martes, 23 de septiembre de 2014
Should We Continue to Prosecute Nazi War Criminals?
The recent conviction of a 93-year-old Auschwitz guard reignited a debate about prosecuting the remaining few Nazi war criminals. Most observers call for a no-holds-barred hunt for the Holocaust perpetrators who have evaded justice for decades, but others point to their old age, legal issues and difficulty in proving the crimes, arguing that after nearly 80 years, the pursuit should come to a conclusion.
In the most recent case, German prosecutors charged Oskar Gröning, a former SS member, with at least 300,000 counts of accessory to murder while he was stationed at the Auschwitz concentration camp. Mr. Gröning, known as the “accountant of Auschwitz,” collected money from the luggage of newly arrived prisoners, which he would then turn over to the SS headquarters in Berlin, The Wall Street Journal reports.
The Gröning case is among 30 others, all against former Auschwitz-Birkenau guards, a result of a wide investigative push announced by German war-crime prosecutors in April. Whether they will be put on the stand depends on the investigation’s results and on the health of the accused.
The precedent for the latest action came in 2011 with the conviction in a German court of John Demjanjuk, a former Sobibor death camp guard, who was found guilty on charges of accessory to murder. Being a guard with no direct involvement in the killings, the court ruled, was sufficient reason for conviction.
“My personal opinion is that in view of the monstrosity of these crimes, one owes it to the survivors and the victims not to simply say ‘a certain time has passed, it should be swept under the carpet,’” Kurt Schrimm, the special prosecutor who is leading the renewed effort to bring the Nazi criminals to justice, told Der Spiegel last year.
Thomas Walter represents 20 Auschwitz victims and their families in the case. He said that it’s the victims’ last chance “to bring justice to one of the SS men who had a part in the murder of their closest relatives.” He added that many of them are among the last survivors of the infamous camp.
But some experts point to legal issues related to the Demjanjuk precedent.
Christoph Safferling, a criminal law professor at the Philipps University of Marburg, told The Wall Street Journal that the case “brought a loosening of established law practice” because the crime lies in having worked as a guard and not a specific act directly involving the accused in the killings.
Others argue, however, that the definition of a crime should be broadened in the case of the Holocaust. For now, according to German law, “just participating in the Holocaust doesn’t count,” the law professor Ingo Müller told The Guardian. And that, he says, is a historical failure, as past efforts to convict SS members have failed precisely because of this narrow legal basis.
“We can’t just let it stand that the German judiciary says participating in the Holocaust is not a crime,” Mr. Müller says. “If two or three more people were to be convicted — they don’t actually have to go to prison, they can stay in their old people’s homes — it would have a symbolic effect.”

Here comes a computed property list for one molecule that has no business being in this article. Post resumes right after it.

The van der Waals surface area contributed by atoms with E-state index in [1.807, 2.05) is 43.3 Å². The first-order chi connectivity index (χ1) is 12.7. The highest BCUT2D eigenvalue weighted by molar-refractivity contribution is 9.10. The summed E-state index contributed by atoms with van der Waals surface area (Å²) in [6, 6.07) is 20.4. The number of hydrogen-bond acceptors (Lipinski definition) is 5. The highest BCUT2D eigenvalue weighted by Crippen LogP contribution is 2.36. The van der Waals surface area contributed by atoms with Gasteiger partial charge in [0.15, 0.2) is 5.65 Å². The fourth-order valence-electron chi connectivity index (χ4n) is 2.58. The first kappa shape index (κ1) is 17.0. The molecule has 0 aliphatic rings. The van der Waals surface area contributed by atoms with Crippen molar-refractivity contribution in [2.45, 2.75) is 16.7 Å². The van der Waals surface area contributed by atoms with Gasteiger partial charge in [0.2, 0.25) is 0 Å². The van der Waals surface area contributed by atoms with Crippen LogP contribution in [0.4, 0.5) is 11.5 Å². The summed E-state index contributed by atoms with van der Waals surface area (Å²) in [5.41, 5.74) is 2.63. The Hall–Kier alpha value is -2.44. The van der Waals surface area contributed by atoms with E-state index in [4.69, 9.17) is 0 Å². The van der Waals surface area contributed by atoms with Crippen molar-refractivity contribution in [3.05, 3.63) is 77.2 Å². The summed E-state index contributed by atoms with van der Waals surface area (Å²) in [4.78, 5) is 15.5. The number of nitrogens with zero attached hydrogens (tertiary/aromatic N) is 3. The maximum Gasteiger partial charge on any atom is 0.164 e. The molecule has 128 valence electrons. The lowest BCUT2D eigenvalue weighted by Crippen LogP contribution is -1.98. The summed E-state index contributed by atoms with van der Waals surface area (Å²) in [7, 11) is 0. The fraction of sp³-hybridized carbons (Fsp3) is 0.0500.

This debate comes as part of a continuing discussion about prosecuting the aging participants in the Holocaust.
“The advanced age of the often frail suspects has brought forth sympathy among some in Germany, raising questions of whether it is just to pursue prosecutions now after having let them live out so many years in peace,” Melissa Eddy writes for The New York Times. But the general sentiment in the country, Ms. Eddy writes, is that Nazi crimes are “better pursued late than never.”
Outside of Germany, the most vocal advocate for prosecuting Nazi crimes is Efraim Zuroff, known as the world’s last “Nazi hunter.”
Mr. Zuroff called the Gröning charges “very good news” and told The Jerusalem Post that “it is unfortunate that this proactive approach has only been applied so many years after the end of World War II.”
In a 2012 op-ed for CNN, Mr. Zuroff emphasizes that the passage of time does not diminish Nazi criminals’ guilt. “They are just as guilty today as the day they committed their crime — and they do not deserve a prize for eluding justice for so long.”
He also says that hunting down Holocaust perpetrators is a warning and a lesson. “It has to be crystal-clear that persons who commit such crimes will almost certainly be caught and punished,” Mr. Zuroff says. He adds that it’s also an important component of the fight against Holocaust denial.
In her profile of Mr. Zuroff for Foreign Policy magazine, Katie Engelhart cites several experts who disagree with the famous Nazi hunter. The historian Michael Marrus told Ms. Engelhart that he is concerned that the proceedings aim to “close the chapter” of history, which should not be the role of any court.
Guy Walters, the author of “Hunting Evil,” told Foreign Policy that part of the problem with the hunt for Nazis is that “it becomes a very bipolar moral universe.” He worries that the story that emerges from the trials shows that everyone engaged in Germany’s World War II machine is a war criminal, regardless of individual circumstances.
Mr. Gröning has defended himself in that vein in the past. He said that calling him an “accomplice” would be “almost too much,” and described his role as “a small cog in the gears” in a 2005 Der Spiegel interview. “If you can describe that as guilt, then I am guilty, but not voluntarily. Legally speaking, I am innocent.”
The question remains — should these people, “cogs” or not, be brought to justice?